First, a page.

NMR & IR interpretation

Discussion in 'Pre-Medical - MD' started by youngnflyy, Apr 24, 2007.

  1. youngnflyy

    youngnflyy Member
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    I remember someone asked about this a few weeks ago, but I can't seem to find the post. Could someone please give me a web tutorial, or website which explains interpreting NMR and IR.
     
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  3. mikeinsd

    mikeinsd predictably unpredictable
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    i think i am the only person in the history of the world to do this... but seriously it can help...

    most books have websites, many of which have online material that you can use for free! i did this a lot in biochem/mol bio because the books website has all the graphs and pictures and everything, except it is all animated and sweet and easy to follow...

    so, i dunno which book you have, but go to the website (should be somewhere) and see if there are diagrams/tutorials online
     
  4. BlackSails

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    Do you want MRI or NMR? They are the same technology, but NMR spectroscopy looks a bit different than an MRI.

    If you want an MRI, a good radiology site is http://www.med-ed.virginia.edu/courses/rad/
     
  5. pnoybballin

    pnoybballin Junior Member
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  6. novawildcat

    novawildcat Senior Member
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    the easiest way to score quick points with NMR is 1.) count the number of hydrogen environments. This should tell you right off the bat how many signals you should see. 2.) use the n+1 rule.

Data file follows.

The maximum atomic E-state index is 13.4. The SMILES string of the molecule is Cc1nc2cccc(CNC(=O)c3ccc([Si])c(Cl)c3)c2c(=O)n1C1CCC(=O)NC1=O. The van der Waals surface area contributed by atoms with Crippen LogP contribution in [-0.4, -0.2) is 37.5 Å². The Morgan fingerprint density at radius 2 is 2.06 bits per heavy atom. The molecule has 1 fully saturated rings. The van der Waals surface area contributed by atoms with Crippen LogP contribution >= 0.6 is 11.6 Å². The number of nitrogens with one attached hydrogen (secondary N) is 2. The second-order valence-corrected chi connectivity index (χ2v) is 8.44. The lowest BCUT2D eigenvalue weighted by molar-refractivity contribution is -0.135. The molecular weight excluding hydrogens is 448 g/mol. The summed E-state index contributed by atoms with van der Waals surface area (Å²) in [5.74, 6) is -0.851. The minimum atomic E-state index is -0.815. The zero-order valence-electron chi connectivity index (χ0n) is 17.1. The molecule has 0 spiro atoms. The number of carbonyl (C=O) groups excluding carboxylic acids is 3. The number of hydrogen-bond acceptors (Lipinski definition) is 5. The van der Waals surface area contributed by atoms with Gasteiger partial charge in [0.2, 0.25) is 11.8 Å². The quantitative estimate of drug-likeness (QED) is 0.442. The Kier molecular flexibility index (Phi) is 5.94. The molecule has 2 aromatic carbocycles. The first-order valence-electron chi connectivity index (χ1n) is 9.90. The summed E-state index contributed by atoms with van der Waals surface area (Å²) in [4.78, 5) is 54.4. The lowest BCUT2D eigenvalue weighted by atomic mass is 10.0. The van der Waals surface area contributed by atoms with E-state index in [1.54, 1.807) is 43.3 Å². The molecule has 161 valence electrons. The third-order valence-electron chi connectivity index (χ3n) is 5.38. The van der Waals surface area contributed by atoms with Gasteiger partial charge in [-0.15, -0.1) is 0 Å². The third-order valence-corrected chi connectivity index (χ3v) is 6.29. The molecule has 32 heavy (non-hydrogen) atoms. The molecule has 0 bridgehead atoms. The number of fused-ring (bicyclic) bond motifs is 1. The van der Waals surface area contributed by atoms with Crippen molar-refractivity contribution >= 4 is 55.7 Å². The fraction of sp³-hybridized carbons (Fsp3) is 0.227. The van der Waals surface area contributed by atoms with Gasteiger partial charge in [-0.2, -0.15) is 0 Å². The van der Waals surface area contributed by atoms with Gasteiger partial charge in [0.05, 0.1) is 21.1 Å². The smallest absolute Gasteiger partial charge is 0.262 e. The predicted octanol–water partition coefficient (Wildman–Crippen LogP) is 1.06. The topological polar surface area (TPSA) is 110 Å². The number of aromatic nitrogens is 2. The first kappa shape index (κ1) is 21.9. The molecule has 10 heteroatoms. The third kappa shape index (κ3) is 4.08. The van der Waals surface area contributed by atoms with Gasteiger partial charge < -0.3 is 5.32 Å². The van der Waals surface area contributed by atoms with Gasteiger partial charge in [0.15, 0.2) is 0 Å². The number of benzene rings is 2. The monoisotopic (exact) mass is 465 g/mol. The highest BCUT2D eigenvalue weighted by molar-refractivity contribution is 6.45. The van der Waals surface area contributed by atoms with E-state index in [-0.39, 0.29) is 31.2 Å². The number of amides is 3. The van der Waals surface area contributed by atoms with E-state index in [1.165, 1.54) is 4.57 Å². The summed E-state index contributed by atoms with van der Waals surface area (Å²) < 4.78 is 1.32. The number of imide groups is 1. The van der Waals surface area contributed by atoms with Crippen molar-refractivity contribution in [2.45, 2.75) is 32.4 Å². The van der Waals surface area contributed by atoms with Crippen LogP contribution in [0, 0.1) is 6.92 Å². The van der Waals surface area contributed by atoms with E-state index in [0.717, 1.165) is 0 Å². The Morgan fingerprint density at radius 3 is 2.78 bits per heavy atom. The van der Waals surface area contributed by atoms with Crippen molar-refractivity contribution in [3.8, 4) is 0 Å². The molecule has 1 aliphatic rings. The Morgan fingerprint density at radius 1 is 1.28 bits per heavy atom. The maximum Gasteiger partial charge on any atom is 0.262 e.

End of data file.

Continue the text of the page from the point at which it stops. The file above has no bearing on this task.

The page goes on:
with those two rules alone a lot of times you can figure out the chemical structure.



    IR is basically the most worthless form of spectroscopy. The only thing you need to know from IR is C=O stretches and -OH stretches. Other than that, IR is worthless.
     
  7. CTtarheel

    CTtarheel Senior Member
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    but NMR won't be able to tell you definitively that your molecule has a carbonyl!
    IR can also be useful in comparing ligand field strength in organometalic complexes.

    novawildcat gives ood advice for NMR though:

    Figure out the splitting for each hydrogen first, then you can generally assign hydrogen atoms closer to electronegative atoms or arromatic rings higher chemical shifts (though it works a little differently with H's on the arromatic ring).
     
  8. novawildcat

    novawildcat Senior Member
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    NMR sure will. Aldehydes and carboxylic acids stick out like a sore thumb on a proton NMR spectrum. If you know you molecule (assuming that it is organic) has an oxygen in it then either A.) it is part of an alcohol B) part of an ether C) part of a carbonyl D.) part of an ester.

    -OH is extremely easy to spot by NMR. from the chemical shifts of the signals it would be easy to tell if your molecule had an ether moiety. Once you rule those two out, your compound has to contain a carbonyl then. Once you get good at NMR, you can do all of that in about 15 seconds after your spectrum prints out.
     
  9. youngnflyy

    youngnflyy Member
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    Thanks for the resources. Personally, I'm a big fan of mass spectra, however my lab professor gave us a stack of uknown compounds with their mass spectra, NMR, and IR to figure out what they are. He did a horrible job explaining NMR to us as it was the last thing we did in lab, so I'm just a little bit lost in terms of interpreting it. I can pretty much figure out what they are based on the mass spectra, but in the reports I have to label and explain what the bands on the NMR and IR represent.
     

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